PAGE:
AAIB Annual Safety Review for 2015
It contains information on the AAIB’s investigations during 2015, an analysis of occurrence types and an overview of the 47 new Safety Recommendations and Safety Actions (the detail is now being uploaded online in a more timely way). The report also includes articles on the timeline of AAIB investigations and on drones.
Investigations in 2015
The AAIB recieved 596 notifications in 2015 (down from 685 in 2014 and 654 in 2013), however the number of UK fatal accidents is up (18 in 2015 versus 10 and 13 in the preceding years) as is total fatalities (39 versus 16 and 30).
In 2015 the AAIB reported on 28 field investigations [probably actually 24 + 4 formal reports mentioned above], nine of which were fatal accidents and 19 were non-fatal accidents or serious incidents. The analysis of the CICTT factors for each of these reveal that the overall the major factor in fatal accidents reported on in 2015 was Loss of Control inflight (LOC-I) and the major factor in non-fatal accidents and serious incidents was system or component failure which was not powerplant related (SCF-NP).
Correspondence investigations are usually conducted on non-fatal accidents on General Aviation aircraft and to some serious incidents on Commercial Air Transport aircraft. This is reflected in the factors in that the majority of the reports were classified as Loss of Control on the ground (LOC-G) and Abnormal Runway Contact (ARC) as well as powerplant failure (SCF-PP).
In 2015, 80% of AAIB reports were issued in under a year. The simple correspondence (Air Accident Report Form) investigations were published in around 3 months on average, the more complex field investigations in a bout 10 months on average and the full, formal reports in 28 months on average (though with a noticeably long consultation period).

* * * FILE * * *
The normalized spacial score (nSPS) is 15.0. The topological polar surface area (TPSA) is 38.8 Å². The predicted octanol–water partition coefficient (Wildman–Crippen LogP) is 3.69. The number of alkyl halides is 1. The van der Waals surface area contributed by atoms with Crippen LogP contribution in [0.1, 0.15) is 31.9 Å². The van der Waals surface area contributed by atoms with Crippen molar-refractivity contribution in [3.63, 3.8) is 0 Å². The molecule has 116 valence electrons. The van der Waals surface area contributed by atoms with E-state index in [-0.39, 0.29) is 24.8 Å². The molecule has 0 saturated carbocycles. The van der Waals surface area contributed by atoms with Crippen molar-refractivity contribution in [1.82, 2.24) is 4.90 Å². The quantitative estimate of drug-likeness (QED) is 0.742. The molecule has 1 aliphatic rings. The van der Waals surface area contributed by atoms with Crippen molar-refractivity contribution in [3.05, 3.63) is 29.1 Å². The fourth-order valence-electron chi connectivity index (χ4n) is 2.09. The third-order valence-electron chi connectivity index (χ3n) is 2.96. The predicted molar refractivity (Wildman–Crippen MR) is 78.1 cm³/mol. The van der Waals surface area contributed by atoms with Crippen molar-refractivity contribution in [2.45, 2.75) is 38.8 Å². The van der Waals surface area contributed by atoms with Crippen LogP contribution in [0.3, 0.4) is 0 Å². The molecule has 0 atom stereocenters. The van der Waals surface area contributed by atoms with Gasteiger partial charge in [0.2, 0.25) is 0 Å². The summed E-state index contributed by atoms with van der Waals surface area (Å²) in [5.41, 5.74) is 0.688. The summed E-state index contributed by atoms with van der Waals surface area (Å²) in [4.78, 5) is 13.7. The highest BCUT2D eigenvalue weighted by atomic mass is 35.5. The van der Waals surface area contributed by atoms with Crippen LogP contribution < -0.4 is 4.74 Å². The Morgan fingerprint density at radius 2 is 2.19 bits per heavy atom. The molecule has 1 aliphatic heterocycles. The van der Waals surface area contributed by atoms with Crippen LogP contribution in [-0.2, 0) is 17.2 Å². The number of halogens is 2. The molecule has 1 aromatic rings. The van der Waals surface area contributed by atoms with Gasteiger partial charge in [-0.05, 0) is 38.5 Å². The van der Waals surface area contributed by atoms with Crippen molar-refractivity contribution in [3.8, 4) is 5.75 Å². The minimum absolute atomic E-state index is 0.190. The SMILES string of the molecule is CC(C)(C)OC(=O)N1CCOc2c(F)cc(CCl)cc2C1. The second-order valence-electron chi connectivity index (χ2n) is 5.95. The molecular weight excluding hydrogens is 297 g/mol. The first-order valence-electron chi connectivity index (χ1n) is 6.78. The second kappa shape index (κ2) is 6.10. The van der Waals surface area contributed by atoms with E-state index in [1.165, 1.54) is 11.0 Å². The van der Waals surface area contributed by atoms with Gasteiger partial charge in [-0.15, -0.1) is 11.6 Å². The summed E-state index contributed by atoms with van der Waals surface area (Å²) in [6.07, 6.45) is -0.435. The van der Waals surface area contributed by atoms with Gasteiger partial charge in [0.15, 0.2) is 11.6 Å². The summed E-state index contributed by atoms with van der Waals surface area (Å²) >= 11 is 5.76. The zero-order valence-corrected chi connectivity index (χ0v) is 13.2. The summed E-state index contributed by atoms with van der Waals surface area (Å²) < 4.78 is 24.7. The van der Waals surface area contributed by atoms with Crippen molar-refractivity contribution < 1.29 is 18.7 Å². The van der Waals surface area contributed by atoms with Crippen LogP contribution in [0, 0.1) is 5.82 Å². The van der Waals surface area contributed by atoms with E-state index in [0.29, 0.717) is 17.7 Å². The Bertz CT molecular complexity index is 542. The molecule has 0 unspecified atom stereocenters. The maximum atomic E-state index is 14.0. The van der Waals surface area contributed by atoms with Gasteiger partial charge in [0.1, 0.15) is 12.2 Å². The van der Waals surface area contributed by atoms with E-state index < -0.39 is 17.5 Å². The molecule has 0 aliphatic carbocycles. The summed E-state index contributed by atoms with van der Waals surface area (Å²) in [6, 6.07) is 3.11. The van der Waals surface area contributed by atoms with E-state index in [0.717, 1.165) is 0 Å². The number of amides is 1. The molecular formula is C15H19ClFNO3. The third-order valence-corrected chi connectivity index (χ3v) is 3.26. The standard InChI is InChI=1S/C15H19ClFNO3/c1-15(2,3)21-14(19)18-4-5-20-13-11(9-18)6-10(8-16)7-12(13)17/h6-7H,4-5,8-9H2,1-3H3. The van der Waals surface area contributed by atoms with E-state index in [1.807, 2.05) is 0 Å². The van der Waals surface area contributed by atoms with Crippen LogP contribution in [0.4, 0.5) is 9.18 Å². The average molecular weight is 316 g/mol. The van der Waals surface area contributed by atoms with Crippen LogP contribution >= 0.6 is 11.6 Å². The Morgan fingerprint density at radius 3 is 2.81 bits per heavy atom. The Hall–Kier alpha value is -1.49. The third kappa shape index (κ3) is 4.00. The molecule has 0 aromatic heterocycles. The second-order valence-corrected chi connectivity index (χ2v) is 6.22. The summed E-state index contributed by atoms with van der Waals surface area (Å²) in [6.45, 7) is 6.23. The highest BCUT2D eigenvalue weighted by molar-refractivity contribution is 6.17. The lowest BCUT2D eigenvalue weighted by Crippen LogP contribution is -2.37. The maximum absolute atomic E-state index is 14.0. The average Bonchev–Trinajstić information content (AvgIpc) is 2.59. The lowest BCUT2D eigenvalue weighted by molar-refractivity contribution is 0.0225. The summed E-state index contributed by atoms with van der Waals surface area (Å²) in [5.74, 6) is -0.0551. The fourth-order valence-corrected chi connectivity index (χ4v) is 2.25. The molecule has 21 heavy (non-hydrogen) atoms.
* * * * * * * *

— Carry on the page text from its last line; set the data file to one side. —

In 2015 the AAIB issued 47 Safety Recommendations from 12 investigations, around third of the number made 10 years ago.
Of the 47 Safety Recommendations issued in 2015, 11 responses were adequate, 19 were not adequate and 17 partially adequate. As of the end of July 2015, 22 were closed and 25 remain open.
Certification, design and equipment issues make up the bulk of the recommendations, followed by rescue, fire fighting and survivability matters according to this chart in the Annual Safety Review.
Its not clear if this chart covers more than just the new recommendations raised, or if multiple classifications have been made.
Very positively the AAIB also recognise the safety actions take pro-actively by organisations too in their report.
Final Words from Keith Conradi
In the foreword, the outgoing Chief Inspector of Air Accidents, Keith Conradi, comments:
Accident investigation is a necessary function of an aviation safety system and I am justly proud of the contribution the AAIB delivers. Ultimately our reputation stands on the quality of our investigators and support staff; their passion, drive and complete objectivity in pursuing the reasons that lie behind every tragic event. I have every confidence that as the organisation enters its second century and appoints its 13th Chief Inspector, this will continue undiminished.
Aftre 6 years heading the AAIB Conradi is to become the founding Chief Investigator of the new Healthcare Safety Investigation Branch (HSIB). As stated in Parliament:
Mr Conradi will bring to HSIB a wealth of experience in safety investigation and a deep appreciation of the importance of maintaining a credible ‘safe space’. He has a thorough understanding of the role of Chief Investigator and a vision for how HSIB will improve the standard of clinical investigations at the local level.